susanshouse

Every memory I have of her house is nearly the same—the morning’s bacon fat is hardening in the iron skillet, her handwritten list is on a spiral  steno pad topped with her reading glasses, the breakfast dishes are littering the sink and the smell of supper is already floating from the oven, her Bible is splayed out on the dining room table, its margins full of her heart’s murmuring.  I tear up every time I think of her and as much as I’ve always loved decor, I can’t recall any details from her kitchen save those.

What I remember is how I’ve never felt more cared for in anybody’s home.

I was working 70 hours a week as a resident and she often picked my kids up from school until I could pick them up.  I would drag in, exhausted and often tearful, wishing that I had dinner waiting for my family on the stove and sad that life was so busy and overwhelming. She didn’t make me feel less than.  She reassured me that my kids knew how much they were loved and she’d read a little scripture to me and then send me home with enough food to feed my family and make me feel like life wouldn’t always be this way. That was nearly 18 years ago and it’s as clear to me as if it were yesterday.

I’ve spent the last 18 years trying to be Susan to the people in my life.

She changed everything about everything for me.  She inspired me without condemning me.  She loved me with food and words and childcare and with an indescribable hope that this way of life—this way of love—was possible for me too.

So, if you’re in a season where nothing looks like what you planned, hold on to grace.  Hold on to hope.  Thank God for your Susan, who has been Christ’s hands and feet to you and then get ready, because your day is coming—your day to make a place where people feel cared for.

And just a little warning, Susan’s life is harder than you think because loving people always is.  Making a safe place for another human heart will require that you bear burdens that no one else sees.

I’m so thankful for her love to me, for making a place where I knew I was loved. I will never be able to repay her.

This is the Jesus way of hospitality.  What a blessing to have been the recipient of so sacred a gift.

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Tell me the story of your Susan.  We all have one!

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34 comments on “The Place Where You Are Cared For”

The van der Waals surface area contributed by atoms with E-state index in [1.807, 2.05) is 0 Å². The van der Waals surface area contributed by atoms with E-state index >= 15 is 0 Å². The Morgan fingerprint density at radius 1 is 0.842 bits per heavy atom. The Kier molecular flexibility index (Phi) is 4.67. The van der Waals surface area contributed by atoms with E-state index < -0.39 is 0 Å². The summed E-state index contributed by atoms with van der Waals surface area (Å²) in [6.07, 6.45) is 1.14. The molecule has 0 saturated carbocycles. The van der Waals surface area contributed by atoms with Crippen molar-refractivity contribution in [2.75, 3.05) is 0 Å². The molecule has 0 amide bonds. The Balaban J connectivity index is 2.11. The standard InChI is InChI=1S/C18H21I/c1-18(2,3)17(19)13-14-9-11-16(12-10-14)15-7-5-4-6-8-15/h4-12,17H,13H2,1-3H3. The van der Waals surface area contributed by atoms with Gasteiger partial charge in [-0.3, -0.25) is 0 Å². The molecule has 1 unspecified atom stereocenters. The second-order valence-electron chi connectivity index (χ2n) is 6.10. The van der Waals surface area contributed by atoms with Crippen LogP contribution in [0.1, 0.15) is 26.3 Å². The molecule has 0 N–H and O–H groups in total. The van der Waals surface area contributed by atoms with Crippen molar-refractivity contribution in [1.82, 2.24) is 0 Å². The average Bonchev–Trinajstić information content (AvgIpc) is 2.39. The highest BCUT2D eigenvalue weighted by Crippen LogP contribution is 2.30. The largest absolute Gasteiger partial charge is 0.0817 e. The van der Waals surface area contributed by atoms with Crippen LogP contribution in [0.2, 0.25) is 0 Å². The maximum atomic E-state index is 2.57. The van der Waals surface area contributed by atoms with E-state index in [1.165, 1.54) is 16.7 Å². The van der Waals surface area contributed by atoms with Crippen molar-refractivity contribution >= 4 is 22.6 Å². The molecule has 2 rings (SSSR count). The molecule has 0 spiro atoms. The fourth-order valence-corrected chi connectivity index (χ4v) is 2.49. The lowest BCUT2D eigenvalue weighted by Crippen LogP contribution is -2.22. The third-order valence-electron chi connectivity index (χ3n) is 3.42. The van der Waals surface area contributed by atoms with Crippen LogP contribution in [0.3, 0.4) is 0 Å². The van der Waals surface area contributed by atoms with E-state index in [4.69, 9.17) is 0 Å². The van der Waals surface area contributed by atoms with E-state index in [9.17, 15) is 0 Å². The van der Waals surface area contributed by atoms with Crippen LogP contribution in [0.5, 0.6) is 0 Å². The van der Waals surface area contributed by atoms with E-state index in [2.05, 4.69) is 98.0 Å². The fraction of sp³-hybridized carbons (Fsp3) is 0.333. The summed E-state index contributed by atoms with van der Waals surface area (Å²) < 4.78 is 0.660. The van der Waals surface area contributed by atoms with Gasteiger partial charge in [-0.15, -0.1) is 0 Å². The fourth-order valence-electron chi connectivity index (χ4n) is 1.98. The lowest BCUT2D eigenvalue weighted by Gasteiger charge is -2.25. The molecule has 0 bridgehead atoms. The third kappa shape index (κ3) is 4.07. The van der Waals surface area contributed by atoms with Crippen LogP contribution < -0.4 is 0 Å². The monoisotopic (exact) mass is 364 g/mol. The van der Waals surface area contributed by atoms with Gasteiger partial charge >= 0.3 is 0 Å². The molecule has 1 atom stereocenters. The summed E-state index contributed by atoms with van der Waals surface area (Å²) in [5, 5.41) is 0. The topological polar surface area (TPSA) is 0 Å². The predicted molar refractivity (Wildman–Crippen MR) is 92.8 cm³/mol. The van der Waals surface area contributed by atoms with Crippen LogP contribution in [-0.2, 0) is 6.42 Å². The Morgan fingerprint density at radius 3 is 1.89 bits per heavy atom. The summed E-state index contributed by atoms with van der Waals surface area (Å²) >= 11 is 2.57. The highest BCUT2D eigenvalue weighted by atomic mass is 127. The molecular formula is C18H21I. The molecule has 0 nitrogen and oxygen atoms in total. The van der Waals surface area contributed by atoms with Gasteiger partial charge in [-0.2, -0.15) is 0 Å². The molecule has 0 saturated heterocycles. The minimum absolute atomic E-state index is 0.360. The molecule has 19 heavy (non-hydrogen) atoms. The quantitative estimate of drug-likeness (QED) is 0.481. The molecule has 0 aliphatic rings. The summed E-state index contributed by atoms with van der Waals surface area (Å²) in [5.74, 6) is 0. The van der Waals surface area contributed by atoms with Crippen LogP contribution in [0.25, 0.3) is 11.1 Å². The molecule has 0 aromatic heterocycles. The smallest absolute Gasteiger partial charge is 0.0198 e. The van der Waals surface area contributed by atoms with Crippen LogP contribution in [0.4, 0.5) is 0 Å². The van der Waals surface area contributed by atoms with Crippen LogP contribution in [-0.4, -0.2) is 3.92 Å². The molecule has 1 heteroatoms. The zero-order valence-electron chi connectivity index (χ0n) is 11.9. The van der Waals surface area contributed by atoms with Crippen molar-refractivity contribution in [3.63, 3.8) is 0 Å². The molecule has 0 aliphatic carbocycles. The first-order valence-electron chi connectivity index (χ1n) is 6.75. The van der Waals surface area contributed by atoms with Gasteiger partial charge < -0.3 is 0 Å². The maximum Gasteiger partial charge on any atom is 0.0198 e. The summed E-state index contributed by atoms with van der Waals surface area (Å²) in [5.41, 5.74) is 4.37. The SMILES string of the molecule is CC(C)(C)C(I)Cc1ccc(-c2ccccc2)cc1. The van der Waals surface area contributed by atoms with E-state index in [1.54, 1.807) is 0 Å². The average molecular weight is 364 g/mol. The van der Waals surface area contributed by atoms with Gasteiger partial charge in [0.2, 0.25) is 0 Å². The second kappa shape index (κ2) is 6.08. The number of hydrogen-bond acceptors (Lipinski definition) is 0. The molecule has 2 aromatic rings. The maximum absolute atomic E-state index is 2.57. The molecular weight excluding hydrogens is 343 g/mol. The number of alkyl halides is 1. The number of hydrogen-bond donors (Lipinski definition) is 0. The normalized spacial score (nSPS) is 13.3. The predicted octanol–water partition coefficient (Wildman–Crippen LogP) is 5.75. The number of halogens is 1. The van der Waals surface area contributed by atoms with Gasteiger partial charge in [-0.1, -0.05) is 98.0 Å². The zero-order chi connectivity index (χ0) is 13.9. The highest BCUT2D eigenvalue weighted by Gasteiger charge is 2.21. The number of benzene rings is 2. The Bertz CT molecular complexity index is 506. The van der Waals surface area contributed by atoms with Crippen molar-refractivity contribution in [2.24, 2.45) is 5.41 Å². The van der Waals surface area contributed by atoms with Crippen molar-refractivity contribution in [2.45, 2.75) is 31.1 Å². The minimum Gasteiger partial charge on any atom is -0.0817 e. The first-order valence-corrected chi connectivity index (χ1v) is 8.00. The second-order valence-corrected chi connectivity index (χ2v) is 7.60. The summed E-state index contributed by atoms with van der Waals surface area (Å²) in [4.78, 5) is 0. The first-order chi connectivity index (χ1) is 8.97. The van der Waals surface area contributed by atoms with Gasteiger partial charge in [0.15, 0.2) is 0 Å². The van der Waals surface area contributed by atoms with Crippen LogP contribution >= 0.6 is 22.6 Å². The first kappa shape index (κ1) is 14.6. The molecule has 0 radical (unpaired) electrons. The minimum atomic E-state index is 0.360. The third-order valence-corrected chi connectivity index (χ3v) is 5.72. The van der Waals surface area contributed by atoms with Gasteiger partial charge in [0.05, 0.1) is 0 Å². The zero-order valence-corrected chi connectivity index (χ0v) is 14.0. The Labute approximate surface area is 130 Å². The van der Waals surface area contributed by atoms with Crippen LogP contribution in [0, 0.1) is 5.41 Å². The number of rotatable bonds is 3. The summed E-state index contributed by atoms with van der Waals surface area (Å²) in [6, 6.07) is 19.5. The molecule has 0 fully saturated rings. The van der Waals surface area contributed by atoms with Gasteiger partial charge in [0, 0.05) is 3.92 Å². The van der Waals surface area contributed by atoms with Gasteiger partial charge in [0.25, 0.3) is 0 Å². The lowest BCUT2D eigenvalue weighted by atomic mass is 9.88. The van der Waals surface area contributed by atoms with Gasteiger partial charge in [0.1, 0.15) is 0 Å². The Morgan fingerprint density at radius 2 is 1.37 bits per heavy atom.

1. Her name is Edie. I’ve known her for 4 1/2 years now, and she has opened her heart and home to me through the internet. She has helped me to find my way out of the wilderness, and to find myself. We share similar childhood traumas, and have seen God restore the years the locust have eaten. Seen Him turn places, that seemed devastated, and even acceptable, into Beauty! Full restoration! She has introduced me to books that I never would have taken the time to read before. She is brave, and honest, and tender and vulnerable. She is a true friend to so many, not just me. In my dark hour she responded to my emails. She gave when no one was looking, but I was, and God was. She encourages and loves at all times. A true gift. I am deeply grateful!!!

  2. Funny you should ask because I started praying for my own Susan this morning. In the midst of a mental pity party about having no maternal figures to encourage, empathize or guide me without shame or comparison I felt so compelled to pray that I’m able to see those people who have been put in my life that can & will and for the strength to turn away from those that can’t or won’t.

    I agree wholeheartedly that you are Susan to many of us – minus the childcare & take away food. 😉 Thank you for all your encouraging words and works, Edie.

  3. oh I totally agree with June’s post. Thank you, Edie!
    One of the Susan’s I was blessed to have in my life was my maternal grandmother. Her kitchen was always filled with delicious food–fresh vegetables cooking on the stove, fried chicken (the best you’ve ever eaten) sizzling, a homemade pound cake always waiting under a cake cover (that she often had taken out of the oven at midnight…or 6 am….depending on the day). She never knew how many people she’d be feeding on a given day…relatives, friends, friends of friends—always welcome anytime of day or night. As wonderful as it was, it wasn’t the delicious food that I remember best…it was the way she made me feel. Like I was the MOST important and the MOST loved child on earth….a feeling I didn’t receive anywhere else. Her life was hard….very hard….but her LOVE was big…very big.